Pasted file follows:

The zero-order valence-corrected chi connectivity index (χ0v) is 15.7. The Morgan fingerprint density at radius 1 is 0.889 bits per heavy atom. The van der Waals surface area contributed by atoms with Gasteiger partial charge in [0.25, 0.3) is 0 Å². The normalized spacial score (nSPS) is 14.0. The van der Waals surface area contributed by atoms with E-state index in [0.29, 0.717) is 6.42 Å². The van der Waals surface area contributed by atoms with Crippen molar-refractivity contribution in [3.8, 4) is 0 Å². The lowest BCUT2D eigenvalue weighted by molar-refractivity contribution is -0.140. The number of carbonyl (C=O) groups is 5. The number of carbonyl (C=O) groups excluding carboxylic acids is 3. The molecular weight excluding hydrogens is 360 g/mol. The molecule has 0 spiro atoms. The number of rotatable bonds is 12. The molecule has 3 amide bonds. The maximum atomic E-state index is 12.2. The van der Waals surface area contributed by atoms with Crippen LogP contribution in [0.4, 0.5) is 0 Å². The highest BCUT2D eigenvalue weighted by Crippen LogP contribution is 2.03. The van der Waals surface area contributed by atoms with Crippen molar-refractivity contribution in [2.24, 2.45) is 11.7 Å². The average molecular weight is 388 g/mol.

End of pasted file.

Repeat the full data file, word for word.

The zero-order valence-corrected chi connectivity index (χ0v) is 15.7. The Morgan fingerprint density at radius 1 is 0.889 bits per heavy atom. The van der Waals surface area contributed by atoms with Gasteiger partial charge in [0.25, 0.3) is 0 Å². The normalized spacial score (nSPS) is 14.0. The van der Waals surface area contributed by atoms with E-state index in [0.29, 0.717) is 6.42 Å². The van der Waals surface area contributed by atoms with Crippen molar-refractivity contribution in [3.8, 4) is 0 Å². The lowest BCUT2D eigenvalue weighted by molar-refractivity contribution is -0.140. The number of carbonyl (C=O) groups is 5. The number of carbonyl (C=O) groups excluding carboxylic acids is 3. The molecular weight excluding hydrogens is 360 g/mol. The molecule has 0 spiro atoms. The number of rotatable bonds is 12. The molecule has 3 amide bonds. The maximum atomic E-state index is 12.2. The van der Waals surface area contributed by atoms with Crippen LogP contribution in [0.4, 0.5) is 0 Å². The highest BCUT2D eigenvalue weighted by Crippen LogP contribution is 2.03. The van der Waals surface area contributed by atoms with Crippen molar-refractivity contribution in [2.24, 2.45) is 11.7 Å². The average molecular weight is 388 g/mol.